What determines wheat quality?

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What does “quality” mean?

Wheat quality means different things to different people, depending on their perspective and their role in the wheat chain. For example, a wheat producer’s conception of what constitutes a good wheat may be radically different from the opinion of a baker working with flour. 

Quality attributes

The characteristics that impact wheat quality can be loosely categorized into two main groups. The first group of attributes is those that are inherent, i.e. under genetic control. The second group includes those characteristics influenced more by seasonal or site-specific factors. 

Inherent quality attributes

  • Protein type or quality (dough mixing tolerance, handling properties)
  • Starch properties (pasting viscosity, food texture)
  • Potential to produce grain with protein content in a specific range 
  • Grain hardness
  • Potential to produce grain with a high milling yield
  • Resistance to pre-harvest germination
  • Seed coat color

Seasonal quality attributes

  • Soundness and maturity
  • Plumpness and hence actual milling yield
  • Actual protein content
  • Weather damage
  • Content of broken, shriveled, dry green, or frosted grains
  • Contamination by foreign seeds
  • Presence of unmillable material (e.g. chaff, whiteheads)
  • Grain infestation (molds, insects)
  • Moisture content

Some of the traits listed as inherent can also be impacted by seasonal or site-specific conditions.  For instance, soil type or depth remain constant from season to season, but will still have an impact on yield or protein content.

The breeders have developed varieties tailored to specific growth environments. For the crop to demonstrate its inherent quality traits, farmers should ensure that they plant the varieties selected for their region and growing conditions.

Production factors influencing quality

Cereal quality can be impacted at a number of stages during the production process.

Seeding date – Delayed seeding may result in reduced kernel size; early seeding may result in undesirably low protein concentration and protein quality. These effects are more dramatic in areas facing water-stress.

Seeding rate – Extremely low seed rates can lead to larger grains and very high seed rates can lead to smaller grains and lower milling quality. These effects are intensified by drought, disease, and lodging.

Crop lodging – Early lodging can result in a small kernel, while later lodging will lead to kernel shriveling, and reduced test weight and milling quality. 

Nutrient supply – Whether as nutrients already in the soil or as additions of manure or fertilizer, nutrient availability and uptake will certainly impact wheat quality. 

Nitrogen application – Generally, earlier nitrogen application produces higher yields and lower protein concentration, whereas later application results in higher protein content and lower yields.
Moisture levels at time of harvest – High moisture can indicate low yields, as the maximum dry weight is not achieved. Low moisture during harvest can damage the crop through cracking and breaking.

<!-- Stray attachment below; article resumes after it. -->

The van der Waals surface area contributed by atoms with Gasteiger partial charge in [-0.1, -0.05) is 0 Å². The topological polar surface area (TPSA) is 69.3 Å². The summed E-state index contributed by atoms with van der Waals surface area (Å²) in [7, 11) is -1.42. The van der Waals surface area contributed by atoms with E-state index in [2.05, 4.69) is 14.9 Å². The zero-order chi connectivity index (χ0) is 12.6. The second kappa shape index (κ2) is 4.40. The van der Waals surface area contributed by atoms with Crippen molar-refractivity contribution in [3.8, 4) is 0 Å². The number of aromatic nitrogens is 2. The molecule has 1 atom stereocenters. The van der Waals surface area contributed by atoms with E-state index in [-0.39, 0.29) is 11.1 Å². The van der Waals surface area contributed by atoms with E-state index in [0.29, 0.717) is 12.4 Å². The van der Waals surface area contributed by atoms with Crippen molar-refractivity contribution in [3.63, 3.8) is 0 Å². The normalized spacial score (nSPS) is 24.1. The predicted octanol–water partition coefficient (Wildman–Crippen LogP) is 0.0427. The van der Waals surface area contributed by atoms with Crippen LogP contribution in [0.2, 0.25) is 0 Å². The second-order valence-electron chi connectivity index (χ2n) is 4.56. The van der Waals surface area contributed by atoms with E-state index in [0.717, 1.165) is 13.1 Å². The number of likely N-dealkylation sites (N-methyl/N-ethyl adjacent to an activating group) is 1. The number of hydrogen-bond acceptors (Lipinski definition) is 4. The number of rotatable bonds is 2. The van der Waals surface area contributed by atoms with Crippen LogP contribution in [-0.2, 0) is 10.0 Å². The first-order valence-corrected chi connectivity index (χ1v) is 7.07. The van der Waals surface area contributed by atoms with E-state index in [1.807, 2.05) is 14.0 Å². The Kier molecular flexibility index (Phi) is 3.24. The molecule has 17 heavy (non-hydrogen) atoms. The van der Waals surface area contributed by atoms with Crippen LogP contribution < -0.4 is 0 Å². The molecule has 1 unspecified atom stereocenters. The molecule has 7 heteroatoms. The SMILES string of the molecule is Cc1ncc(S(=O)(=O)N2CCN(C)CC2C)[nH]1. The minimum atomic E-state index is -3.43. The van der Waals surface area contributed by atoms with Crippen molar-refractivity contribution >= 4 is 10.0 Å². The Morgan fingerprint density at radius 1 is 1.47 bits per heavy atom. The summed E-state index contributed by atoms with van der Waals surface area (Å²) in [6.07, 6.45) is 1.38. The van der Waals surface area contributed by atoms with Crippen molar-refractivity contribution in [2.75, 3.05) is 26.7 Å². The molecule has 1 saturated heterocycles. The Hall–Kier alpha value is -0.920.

Storage – Quality loss during storage is caused by grain deterioration, either through physical/chemical processes (i.e. high humidity) or through biological processes (i.e. pests).

Quality in terms of end-product

Because wheat differs so much from one class to the next, it is difficult to arrive at an overall definition. The quality of a wheat class is determined by its suitability for a specific final product. For instance, soft wheat is judged by its suitability for the production of cakes, cookies, or crackers. 

Hard endosperm (bread) wheats:

  • Characteristics that are important in determining the quality of a hard wheat include grain hardness, protein content, milling efficiency, and weight per volume. 
  • Even a genetically strong wheat does not necessarily indicate a good wheat by commercial bread-making standards unless it has a sufficient quantity of protein. 
  • Subnormal  bread-making properties can result from drought and heat stress (over 32°C) during the final 15 days prior to harvest.

Soft endosperm (bread) wheats:

  • With soft wheat milling, high flour yield and low protein content are considered more important than other quality traits. 
  • Grain that is closer in shape to a regular geometrical figure is more efficient than an irregularly shaped grain.
  • Soft wheat that is opaque is generally low in protein; at higher protein levels the grain can be translucent. However, the change in appearance does not affect the hardness of the kernel. 
  • Soft wheat produces a larger proportion of fine flour particles than hard wheat during milling.

Durum wheats:

  • With good quality durum wheat, the kernels are large, amber in color, translucent in appearance, with kernel size as the best indicator of potential semolina yield.
  • The test weight will generally exceed 60 lbs per bushel (or 80 kg/hl). Test weight and kernel size can vary, but will almost always exceed that of hard red spring or hard red winter wheat.
  • Semolina should be yellow in color and should be as free from specks as possible, especially when used for flat and large pasta such as lasagne, so diseased kernels are very undesirable.